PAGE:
From our latest CIO Matters column on Marissa Mayer’s new role at Yaoo: “Being a female CEO at all is kind of like being a zebra in a rodeo, but being a woman in technology leadership is like being a unicorn.”
The Cybersecurity Bill is alive and well in Congress. New regulations proposed will promise tougher protection of privacy and also authorizes the Department of Homeland Security to set “mandatory standards for critical infrastructure.”
Get your tinfoil hats out: WiFi can be used to detect human presence in a room, even if that person isn’t carrying a WiFi device. Can you say “creepy”?
Note to businesses and politicians: Don’t buy your Twitter followers. People will and do notice.
“When I was your age, portable computers weighed 55 pounds and cost more than a car! You didn’t put them on your lap unless you wanted a broken femur.”
Oh Microsoft. Thanks for making women in technology feel even more objectified.]]>
The majority of U.S. mobile users now own smartphones, according to Nielsen Wire, and of them, the most popular mobile operating system is the Android.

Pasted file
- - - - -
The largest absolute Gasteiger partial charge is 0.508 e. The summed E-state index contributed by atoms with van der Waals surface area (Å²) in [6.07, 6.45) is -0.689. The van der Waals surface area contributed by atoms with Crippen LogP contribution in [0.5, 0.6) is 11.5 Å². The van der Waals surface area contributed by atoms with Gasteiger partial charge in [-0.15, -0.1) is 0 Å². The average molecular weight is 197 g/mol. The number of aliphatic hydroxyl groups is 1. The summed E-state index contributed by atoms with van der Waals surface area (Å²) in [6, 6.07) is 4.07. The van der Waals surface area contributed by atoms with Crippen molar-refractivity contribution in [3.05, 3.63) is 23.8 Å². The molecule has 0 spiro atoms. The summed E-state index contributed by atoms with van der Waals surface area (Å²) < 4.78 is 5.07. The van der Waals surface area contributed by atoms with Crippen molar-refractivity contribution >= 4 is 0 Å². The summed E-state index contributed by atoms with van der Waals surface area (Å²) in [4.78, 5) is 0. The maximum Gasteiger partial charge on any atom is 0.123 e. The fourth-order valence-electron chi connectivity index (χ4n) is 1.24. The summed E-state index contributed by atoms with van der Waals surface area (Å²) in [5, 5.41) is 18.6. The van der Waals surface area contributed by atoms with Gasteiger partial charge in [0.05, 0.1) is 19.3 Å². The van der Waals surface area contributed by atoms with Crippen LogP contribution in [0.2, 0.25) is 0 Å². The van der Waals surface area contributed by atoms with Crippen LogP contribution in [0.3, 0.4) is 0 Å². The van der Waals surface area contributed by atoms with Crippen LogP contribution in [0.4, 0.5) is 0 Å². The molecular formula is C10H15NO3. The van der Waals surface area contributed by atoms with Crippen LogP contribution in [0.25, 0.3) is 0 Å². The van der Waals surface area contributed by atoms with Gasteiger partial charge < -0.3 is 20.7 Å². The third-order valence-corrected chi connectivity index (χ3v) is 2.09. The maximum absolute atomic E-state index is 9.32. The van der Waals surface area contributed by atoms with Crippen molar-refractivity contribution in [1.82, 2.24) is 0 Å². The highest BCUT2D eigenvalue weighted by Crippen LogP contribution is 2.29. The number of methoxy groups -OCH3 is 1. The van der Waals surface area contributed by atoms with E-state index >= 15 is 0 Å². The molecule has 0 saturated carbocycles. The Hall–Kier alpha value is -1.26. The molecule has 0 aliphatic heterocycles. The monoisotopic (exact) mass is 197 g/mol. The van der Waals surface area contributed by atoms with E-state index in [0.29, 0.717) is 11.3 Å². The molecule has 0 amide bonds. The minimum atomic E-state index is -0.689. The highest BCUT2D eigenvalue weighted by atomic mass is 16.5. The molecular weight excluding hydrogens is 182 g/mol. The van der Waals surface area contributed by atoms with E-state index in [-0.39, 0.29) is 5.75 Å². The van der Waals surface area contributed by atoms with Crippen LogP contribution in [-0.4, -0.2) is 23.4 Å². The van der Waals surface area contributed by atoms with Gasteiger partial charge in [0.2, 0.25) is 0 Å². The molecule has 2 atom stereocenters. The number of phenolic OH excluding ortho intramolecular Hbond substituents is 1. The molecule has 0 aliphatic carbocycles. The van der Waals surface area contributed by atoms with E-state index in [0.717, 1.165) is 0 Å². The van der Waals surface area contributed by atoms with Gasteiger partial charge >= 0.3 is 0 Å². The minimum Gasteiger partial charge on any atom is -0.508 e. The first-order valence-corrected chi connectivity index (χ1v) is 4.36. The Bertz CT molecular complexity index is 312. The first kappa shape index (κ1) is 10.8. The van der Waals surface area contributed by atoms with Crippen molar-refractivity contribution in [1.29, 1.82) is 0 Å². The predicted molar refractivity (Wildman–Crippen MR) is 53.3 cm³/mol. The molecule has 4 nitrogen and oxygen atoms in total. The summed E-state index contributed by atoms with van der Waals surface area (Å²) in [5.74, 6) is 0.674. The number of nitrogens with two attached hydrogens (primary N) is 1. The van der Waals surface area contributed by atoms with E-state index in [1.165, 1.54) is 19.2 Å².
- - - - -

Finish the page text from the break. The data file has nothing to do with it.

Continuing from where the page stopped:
Happy birthday to SMS technology, which turned 20 this week. Seems like only yesterday we were writing out “you are” instead of “ur”.
John Herrman is terrified of Samsung’s latest Android news for several reasons, one of which is that it’s a little overinvested in its mobile users.
If you find typing on the slick iPad 2 keyboard annoying, you’re not alone. Check out this technique for speeding up text editing on the iPad’s native keyboard (via Subtraction).
Infamous torrent site The Pirate Bay has officially scolded the hacker group Anonymous for cyberattacks on its behalf. That’s saying something when a very sketchy torrent site takes the high road.
The latest Android news that you can’t afford to miss: IRCbot malware has joined the party and is targeting the most popular mobile device. How’s your mobile device security policy looking these days?]]>
The tiny memory sticks did not contain malicious material — only tips and information on health IT — but practically everyone had a story to tell of how they had been burned in the past by the innocuous-looking swag.
One CIO of a midsized pharmaceutical company told me that he had just gone through a memory stick nightmare the day before. A USB stick he had been expecting from one of his vendors arrived in the mail and no one thought twice about using it. “You’re supposed to trust these people,” he said.